The Trump Administration’s Day One Moves Were Copied From Mitt Romney’s Playbook
How the most traditional of Republican planning efforts is helping a radical new presidency get started.
WASHINGTON — When White House press secretary Sean Spicer was asked Wednesday about a potential executive order that would revive Bush-era detention and interrogation policies, he flatly denied any knowledge of its existence.
Saying it was “not a White House document,” Spicer added, “I have no idea where it came from.”
But the document is one of more than four dozen potential executive orders prepared for a would-be President Mitt Romney during his unsuccessful 2012 presidential campaign, BuzzFeed News has learned. Several of these documents appear to have been used by the Trump administration in the president’s first week in office.
Senior policy and legal advisers to Romney prepared the cache of memos and orders — a “menu of options” for “possible presidential directives” — in early September 2012, according to a source familiar with the project who shared them with BuzzFeed News, as well as metadata associated with the documents.
Former Utah Gov. Mike Leavitt, who led Romney’s transition planning efforts, told BuzzFeed News that the documents were part of extensive transition planning aimed at creating “executive order drafts prepared on various subjects related to commitments Romney made during the campaign.” He noted that they represented an early part of the planning process for the transition and that, given the fact that Romney lost and the transition planning never became an actual presidential transition, Romney himself never reviewed the proposals.
Among the cache was a series of the actions denoted as being “Day 1” priorities for a President Romney — although Leavitt cautioned against reading too much into those priority assertions given the early stage of planning they represented.
Among the “Day 1” actions, however, one was aimed at “Minimizing the Economic Burden of Obamacare Pending Repeal.”
Hours into Trump’s presidency, he signed his first executive order: “Minimizing the Economic Burden of the Patient Protection and Affordable Care Act Pending Repeal.”
The Trump order appears to be an updated, edited version of the Romney document. Notably, however, the Romney draft proposal called for “the prompt and complete repeal” of the ACA, whereas the Trump executive order simply calls for “the prompt repeal” of the ACA.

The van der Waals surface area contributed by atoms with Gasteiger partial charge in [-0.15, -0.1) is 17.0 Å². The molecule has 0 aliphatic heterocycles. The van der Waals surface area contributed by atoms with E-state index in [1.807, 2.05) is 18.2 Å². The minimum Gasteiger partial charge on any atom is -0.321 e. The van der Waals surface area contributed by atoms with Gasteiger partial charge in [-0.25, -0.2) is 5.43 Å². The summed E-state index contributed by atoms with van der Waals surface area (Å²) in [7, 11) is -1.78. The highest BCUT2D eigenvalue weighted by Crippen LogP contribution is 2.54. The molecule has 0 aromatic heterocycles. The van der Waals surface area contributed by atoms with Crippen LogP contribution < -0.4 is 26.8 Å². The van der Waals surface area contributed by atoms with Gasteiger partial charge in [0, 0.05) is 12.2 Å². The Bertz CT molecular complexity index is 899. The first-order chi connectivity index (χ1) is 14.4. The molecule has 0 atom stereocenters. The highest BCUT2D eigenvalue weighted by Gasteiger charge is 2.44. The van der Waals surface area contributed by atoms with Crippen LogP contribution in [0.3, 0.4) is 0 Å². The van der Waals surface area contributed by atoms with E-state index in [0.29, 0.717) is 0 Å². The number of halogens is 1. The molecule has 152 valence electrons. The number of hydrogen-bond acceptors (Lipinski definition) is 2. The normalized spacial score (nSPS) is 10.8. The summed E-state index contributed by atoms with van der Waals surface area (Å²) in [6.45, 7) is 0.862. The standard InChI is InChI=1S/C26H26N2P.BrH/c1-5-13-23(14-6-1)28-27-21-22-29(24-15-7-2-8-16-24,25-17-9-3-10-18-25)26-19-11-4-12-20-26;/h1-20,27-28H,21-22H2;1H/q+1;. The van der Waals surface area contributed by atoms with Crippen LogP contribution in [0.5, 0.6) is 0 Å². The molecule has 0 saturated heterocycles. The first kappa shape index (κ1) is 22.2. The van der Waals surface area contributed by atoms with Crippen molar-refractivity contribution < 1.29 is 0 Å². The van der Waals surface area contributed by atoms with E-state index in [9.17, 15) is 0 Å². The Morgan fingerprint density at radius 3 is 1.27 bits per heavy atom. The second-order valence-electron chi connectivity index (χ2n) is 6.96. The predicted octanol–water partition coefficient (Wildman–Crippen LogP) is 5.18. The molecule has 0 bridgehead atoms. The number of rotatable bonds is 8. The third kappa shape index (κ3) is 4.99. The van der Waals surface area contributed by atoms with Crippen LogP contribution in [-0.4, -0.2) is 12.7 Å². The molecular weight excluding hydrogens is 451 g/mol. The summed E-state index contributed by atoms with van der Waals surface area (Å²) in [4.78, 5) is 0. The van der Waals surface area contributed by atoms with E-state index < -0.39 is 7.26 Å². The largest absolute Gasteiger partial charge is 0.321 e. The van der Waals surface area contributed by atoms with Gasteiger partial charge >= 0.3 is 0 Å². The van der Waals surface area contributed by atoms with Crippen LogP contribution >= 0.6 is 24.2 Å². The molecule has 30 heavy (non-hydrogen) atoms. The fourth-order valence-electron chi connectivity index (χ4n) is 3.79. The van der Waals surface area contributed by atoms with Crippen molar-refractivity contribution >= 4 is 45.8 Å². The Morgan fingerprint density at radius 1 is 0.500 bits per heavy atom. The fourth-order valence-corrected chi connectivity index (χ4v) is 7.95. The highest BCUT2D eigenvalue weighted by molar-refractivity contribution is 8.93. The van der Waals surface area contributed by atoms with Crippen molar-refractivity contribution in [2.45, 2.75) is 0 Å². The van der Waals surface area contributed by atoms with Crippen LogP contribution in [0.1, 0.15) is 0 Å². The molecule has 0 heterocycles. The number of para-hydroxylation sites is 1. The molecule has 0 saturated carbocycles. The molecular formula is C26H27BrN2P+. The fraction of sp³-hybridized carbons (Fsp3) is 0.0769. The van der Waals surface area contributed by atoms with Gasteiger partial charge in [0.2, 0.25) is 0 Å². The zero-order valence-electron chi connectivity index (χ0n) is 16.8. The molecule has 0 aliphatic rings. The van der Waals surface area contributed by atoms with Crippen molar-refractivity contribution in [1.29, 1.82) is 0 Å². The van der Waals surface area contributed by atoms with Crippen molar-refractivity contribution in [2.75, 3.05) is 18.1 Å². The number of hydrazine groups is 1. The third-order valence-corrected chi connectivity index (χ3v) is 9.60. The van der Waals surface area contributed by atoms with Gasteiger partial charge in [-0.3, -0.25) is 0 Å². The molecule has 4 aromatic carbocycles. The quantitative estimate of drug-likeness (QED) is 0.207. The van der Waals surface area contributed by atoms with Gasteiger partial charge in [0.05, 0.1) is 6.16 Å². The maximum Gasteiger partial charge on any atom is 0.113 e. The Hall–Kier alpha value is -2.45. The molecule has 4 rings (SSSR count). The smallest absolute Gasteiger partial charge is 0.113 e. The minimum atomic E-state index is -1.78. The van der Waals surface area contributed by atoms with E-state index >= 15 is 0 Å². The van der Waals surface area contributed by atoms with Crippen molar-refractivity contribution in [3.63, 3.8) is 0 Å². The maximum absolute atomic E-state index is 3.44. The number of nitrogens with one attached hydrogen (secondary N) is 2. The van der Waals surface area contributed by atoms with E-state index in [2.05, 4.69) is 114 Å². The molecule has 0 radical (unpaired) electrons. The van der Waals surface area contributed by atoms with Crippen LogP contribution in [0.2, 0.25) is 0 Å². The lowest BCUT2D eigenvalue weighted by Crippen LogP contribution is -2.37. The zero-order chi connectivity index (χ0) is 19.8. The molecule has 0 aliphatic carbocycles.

Trump executive order:
Romney transition planning proposal:
Two other actions taken by the new administration in Trump’s first week in office appear to be similarly updated versions of Romney transition planning proposals, as well as two others reportedly under consideration.
The carbon-copy orders cast a revealing spotlight on the extent to which Trump’s administration — a radical departure from Republican, and American, traditions in some respects — is leaning heavily on decades of conservative policymaking and expertise in others.
A rough count of Trump’s executive actions so far reveals three roughly even categories: some, like Trump’s “American Pipelines” memorandum, that trumpet “America First” nationalism; some rooted in the longtime priorities of the anti-immigration movement, of which Trump ally Kris Kobach is a key figure; and a final third borrowed from the Romney campaign, representing the mainstream small-government, pro-business Republicanism and war on terror policies of the Bush era. There are deep tensions between the third strain and the first two — Romney’s wing of the party, led now by House Speaker Paul Ryan, has championed immigration, for instance. The early split among the actions offers a glimpse at what may prove to be tensions — or may simply be a balancing act — inside Trump’s new administration.